Affordable Housing Prototype-Part 1 of 4, Design

Developing a housing concept

 I have been working on an affordable housing concept  recently. My goal is to design quality homes that could be built simply and affordably. To achieve that, I have focused on the efficient use of land and simple construction. The next four articles will explain my design.

Unfortunately, architectural ideas can be easily copied, regardless of copyright protection. My concept uses some new design ideas, so I won’t be able to show the site plan or floor plans in these articles. I will be focusing on the exterior design and the design/modeling process in these posts. If you are seriously interested in these concepts, please contact me using the “Contact Steve” page.

Some details for the technically inclined:
.density 14-18 units/acre
.unit size 2 Br-4 Br, 1,000 sf to 1,450 sf
.parking: resident 2/unit, guest on streets at .33/unit
.construction type V-B (simple house construction, with no special fire resistance or sprinklers required)
.Occupancy R-3

The 2-unit buildings are grouped around entry courtyards. The courtyards are placed along a street. The streets provide guest parking, landscaping and sidewalks leading to the entry courts.

I chose a more “modern” design using masses, recesses and color rather than sloped roofs and ornamentation. I think this is cheaper to build and looks better on a budget. Historical detailing can look thin when built, and is often stripped down to reduce costs.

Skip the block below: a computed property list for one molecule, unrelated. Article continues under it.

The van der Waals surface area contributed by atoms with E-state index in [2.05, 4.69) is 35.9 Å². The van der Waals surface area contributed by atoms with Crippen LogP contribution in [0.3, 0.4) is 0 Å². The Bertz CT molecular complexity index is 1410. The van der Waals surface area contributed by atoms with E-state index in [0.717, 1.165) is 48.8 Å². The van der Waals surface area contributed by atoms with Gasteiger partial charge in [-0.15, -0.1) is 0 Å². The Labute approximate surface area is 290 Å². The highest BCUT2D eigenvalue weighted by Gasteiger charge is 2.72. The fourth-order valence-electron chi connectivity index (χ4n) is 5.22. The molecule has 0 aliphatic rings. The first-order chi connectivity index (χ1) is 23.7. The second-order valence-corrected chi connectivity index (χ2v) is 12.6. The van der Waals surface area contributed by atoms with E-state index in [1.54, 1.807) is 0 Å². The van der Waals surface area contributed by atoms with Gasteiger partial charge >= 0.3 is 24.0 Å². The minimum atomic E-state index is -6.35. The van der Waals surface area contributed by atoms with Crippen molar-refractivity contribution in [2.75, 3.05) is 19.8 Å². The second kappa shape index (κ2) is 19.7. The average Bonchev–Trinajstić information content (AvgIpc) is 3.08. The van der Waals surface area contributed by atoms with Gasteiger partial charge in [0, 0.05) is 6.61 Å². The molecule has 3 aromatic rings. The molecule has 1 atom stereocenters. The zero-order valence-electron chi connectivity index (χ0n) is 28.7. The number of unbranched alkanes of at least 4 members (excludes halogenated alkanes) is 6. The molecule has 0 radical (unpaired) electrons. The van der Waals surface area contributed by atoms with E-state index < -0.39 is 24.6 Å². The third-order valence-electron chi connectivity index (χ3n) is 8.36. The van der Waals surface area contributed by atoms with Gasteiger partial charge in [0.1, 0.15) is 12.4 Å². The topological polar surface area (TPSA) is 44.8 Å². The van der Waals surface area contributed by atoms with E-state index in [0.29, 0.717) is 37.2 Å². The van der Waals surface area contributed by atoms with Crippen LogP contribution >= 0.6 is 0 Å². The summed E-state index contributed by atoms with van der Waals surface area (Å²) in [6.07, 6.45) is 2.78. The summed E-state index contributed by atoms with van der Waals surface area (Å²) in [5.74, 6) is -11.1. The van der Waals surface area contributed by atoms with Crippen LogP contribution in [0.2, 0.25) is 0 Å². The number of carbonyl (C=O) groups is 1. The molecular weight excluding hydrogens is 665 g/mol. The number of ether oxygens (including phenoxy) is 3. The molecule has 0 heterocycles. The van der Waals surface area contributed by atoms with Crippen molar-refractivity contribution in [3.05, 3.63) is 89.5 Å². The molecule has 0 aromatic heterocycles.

The roofs are slightly sloping, simple to build and drain. They have parapets, low walls around the edges, to screen solar collectors. The parapets allow solar collectors to have the optimum orientation without being visually intrusive.

Freehand sketch-front elevation: I start with freehand sketches. I am trying to develop the look and feel of the buildings at this stage, in a quick way without worrying about the details. I am dealing with mass and shadow at this point, and some very basic ideas of using different colors on different masses.

Hardline elevations-front, left, interior front:
Once I have an approach, some ideas about how the building will look and how the different pieces (windows, doors, corners, roofs) come together, I get a little more accurate. The end buildings, those located next to the streets, are visible on three sides, each of which needs attention. The interior buildings, those reached and seen only from the entry courts, are visible only on one side. Shown here are 2 sides of an end building and one side of an interior building.

Model elevationsfront,, left, interior: As a hint about the next posting, I created a 3D model. This shows the same elevations, as seem within the model.

Next article: Making a 3D model of the design

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